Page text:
Color Meters 101: How We Measure
Color meters take on many forms, but they all fall into two categories: tri-stimulus colorimeters and spectroradiometers (also known as spectrophotometers).
The less-expensive option is the tri-stim, and that's the type of meter included with the Spyder4Elite. It employs sensors that read light through colored filters. The sensors themselves are simple photodiodes that read only the luminance (brightness) of the light falling on them, and return a particular voltage. The colored filters separate the light into the color primaries so that a spectral analysis can be performed by the meter’s firmware. A value for each color is then returned to the software, which gives you the final numbers in any one of several formats.
Tri-stimulus meters like this are a great value and work very quickly. A measurement typically takes only a second or two versus 20-30 seconds for a spectroradiometer in low light. In fact, many professionals profile their tri-stim device to a spectro in order to shorten the calibration process. Tri-stim meters are also small and light, making them easy to set up and use for those quick touch-up calibrations favored by photo and graphics pros.
The disadvantage is accuracy and repeatability. If you take a series of readings from a single test pattern, you’ll quickly find a slight variance in the results. Most meters take and average multiple readings to mitigate this, but ultimately, a spectroradiometer is a more precise and accurate instrument for measuring your display.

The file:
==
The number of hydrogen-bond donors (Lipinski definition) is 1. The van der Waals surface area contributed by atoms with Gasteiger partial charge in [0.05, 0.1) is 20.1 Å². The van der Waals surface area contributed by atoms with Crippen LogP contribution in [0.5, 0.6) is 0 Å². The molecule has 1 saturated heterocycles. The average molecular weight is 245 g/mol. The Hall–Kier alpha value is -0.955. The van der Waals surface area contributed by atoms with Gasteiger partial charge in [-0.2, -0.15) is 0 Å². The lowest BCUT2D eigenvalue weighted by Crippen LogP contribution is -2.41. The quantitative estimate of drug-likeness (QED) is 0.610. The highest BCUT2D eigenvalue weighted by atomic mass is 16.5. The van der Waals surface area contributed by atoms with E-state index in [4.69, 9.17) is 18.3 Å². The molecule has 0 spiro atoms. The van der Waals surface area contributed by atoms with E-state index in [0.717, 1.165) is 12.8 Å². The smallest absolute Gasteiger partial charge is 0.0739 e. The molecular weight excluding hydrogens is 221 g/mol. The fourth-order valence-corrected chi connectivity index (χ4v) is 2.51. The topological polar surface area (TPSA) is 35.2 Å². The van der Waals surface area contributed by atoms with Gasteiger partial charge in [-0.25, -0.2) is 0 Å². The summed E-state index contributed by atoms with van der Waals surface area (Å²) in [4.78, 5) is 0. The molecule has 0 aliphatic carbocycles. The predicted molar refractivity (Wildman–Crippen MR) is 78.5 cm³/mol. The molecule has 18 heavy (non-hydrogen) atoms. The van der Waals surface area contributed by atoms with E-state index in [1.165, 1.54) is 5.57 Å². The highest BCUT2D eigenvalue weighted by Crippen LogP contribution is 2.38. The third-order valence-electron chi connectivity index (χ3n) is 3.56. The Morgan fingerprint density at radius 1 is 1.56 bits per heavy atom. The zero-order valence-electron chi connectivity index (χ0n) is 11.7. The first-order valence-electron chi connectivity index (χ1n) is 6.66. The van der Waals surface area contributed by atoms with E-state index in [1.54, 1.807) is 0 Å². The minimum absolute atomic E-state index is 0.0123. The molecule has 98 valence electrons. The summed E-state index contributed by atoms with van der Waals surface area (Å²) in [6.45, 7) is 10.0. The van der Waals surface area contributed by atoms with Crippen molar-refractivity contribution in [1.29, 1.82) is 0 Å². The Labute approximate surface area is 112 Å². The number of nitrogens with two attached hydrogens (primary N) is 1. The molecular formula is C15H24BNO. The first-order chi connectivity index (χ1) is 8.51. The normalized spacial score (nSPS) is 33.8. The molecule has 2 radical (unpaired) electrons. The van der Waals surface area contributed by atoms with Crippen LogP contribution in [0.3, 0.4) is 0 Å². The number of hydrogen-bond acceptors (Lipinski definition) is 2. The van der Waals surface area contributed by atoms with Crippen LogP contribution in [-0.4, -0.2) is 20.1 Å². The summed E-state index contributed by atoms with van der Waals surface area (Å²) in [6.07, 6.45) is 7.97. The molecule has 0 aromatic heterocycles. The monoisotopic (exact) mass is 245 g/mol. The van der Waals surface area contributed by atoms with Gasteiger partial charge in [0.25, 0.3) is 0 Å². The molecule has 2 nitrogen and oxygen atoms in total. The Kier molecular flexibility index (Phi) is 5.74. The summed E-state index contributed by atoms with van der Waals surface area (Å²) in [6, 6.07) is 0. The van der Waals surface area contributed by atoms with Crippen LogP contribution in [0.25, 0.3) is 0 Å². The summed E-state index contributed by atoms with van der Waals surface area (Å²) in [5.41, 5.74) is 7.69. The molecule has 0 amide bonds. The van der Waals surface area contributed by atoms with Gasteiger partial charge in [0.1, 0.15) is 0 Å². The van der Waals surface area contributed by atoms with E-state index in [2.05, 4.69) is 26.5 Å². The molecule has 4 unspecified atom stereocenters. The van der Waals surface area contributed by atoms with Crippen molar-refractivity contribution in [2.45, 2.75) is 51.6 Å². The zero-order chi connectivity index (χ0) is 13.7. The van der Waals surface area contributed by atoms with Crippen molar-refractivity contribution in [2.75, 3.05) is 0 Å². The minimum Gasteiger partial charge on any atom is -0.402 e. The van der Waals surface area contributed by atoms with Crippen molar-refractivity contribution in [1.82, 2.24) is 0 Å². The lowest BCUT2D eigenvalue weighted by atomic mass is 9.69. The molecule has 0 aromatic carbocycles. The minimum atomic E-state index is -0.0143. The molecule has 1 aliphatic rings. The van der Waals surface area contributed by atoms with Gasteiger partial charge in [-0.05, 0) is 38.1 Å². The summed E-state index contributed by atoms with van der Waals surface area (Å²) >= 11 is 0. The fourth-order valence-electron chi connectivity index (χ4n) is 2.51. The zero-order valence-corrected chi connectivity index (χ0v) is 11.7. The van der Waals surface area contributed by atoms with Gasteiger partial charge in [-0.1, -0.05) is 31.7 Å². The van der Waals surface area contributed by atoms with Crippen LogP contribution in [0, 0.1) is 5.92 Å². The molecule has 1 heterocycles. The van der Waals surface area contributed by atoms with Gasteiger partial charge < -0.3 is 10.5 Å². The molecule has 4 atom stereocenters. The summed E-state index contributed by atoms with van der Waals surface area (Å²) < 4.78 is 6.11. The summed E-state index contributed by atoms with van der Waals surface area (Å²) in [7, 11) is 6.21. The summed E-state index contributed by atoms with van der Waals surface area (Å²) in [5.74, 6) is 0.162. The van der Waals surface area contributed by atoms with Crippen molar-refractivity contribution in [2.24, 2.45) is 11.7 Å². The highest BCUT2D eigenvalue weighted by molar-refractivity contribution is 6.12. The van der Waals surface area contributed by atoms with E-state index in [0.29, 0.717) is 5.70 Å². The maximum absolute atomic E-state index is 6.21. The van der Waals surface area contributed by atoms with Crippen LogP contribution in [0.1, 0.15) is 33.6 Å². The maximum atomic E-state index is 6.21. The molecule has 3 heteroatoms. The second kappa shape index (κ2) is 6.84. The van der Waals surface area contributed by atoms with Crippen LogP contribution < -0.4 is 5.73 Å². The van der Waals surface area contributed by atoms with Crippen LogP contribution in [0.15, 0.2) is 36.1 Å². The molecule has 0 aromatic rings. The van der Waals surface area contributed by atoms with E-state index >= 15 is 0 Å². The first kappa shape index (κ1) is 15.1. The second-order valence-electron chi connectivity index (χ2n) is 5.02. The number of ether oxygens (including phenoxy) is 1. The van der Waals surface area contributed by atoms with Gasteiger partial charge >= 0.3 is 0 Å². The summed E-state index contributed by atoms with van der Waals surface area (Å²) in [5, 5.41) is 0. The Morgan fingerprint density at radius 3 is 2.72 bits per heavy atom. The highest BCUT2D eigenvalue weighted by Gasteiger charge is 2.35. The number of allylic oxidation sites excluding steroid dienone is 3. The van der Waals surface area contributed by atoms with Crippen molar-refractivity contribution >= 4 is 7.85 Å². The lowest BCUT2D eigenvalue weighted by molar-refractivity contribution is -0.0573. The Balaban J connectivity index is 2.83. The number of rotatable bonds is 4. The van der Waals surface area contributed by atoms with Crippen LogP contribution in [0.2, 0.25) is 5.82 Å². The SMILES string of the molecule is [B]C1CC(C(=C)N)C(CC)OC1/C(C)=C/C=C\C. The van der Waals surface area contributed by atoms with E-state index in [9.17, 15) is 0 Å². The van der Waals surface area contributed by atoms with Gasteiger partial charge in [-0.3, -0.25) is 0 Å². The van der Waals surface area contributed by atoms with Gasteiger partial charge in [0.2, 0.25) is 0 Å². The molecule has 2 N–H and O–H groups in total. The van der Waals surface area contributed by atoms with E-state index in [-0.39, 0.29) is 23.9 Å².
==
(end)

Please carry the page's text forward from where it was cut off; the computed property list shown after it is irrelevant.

Another downside is, as luminance meters, they are not the best choice for measuring color. Color accuracy in a tri-stim is determined by the quality of the filters used, and this can vary. The filters also change over time requiring the instrument itself to be recalibrated every so often. Their best use is for measuring luminance and grayscale, also known as white balance. Since this is the only adjustment available on the vast majority of computer monitors, it isn't perceived as a major shortcoming for average users, especially considering that correcting the white balance on any display will consequently have the additional benefit of improving its color accuracy.
At Tom’s Hardware, we use the X-Rite i1 Pro spectrophotometer, which, at over $1000, is still the least-expensive device of its type. For around the price of a new Honda Civic, you can get spectroradiometers from Minolta, Photo Research, and a few other companies. These are super-precise instruments that come in large chassis about the size of an old camcorder. The i1 Pro we use is much more compact and very easy to use with any direct-view or projection display.
The spectro measures the actual wavelength of incoming light to determine its spectral properties. No colored filters are used. The difference in price between the i1 Pro and its pricier brethren is related to the resolution of the instrument’s sensors. The i1 measures down to 10 nanometers, while the other meters are in the three-to-four range.
Now that you have an understanding of the hardware needed to calibrate your monitor, let’s see what it is we’re actually measuring when we calibrate.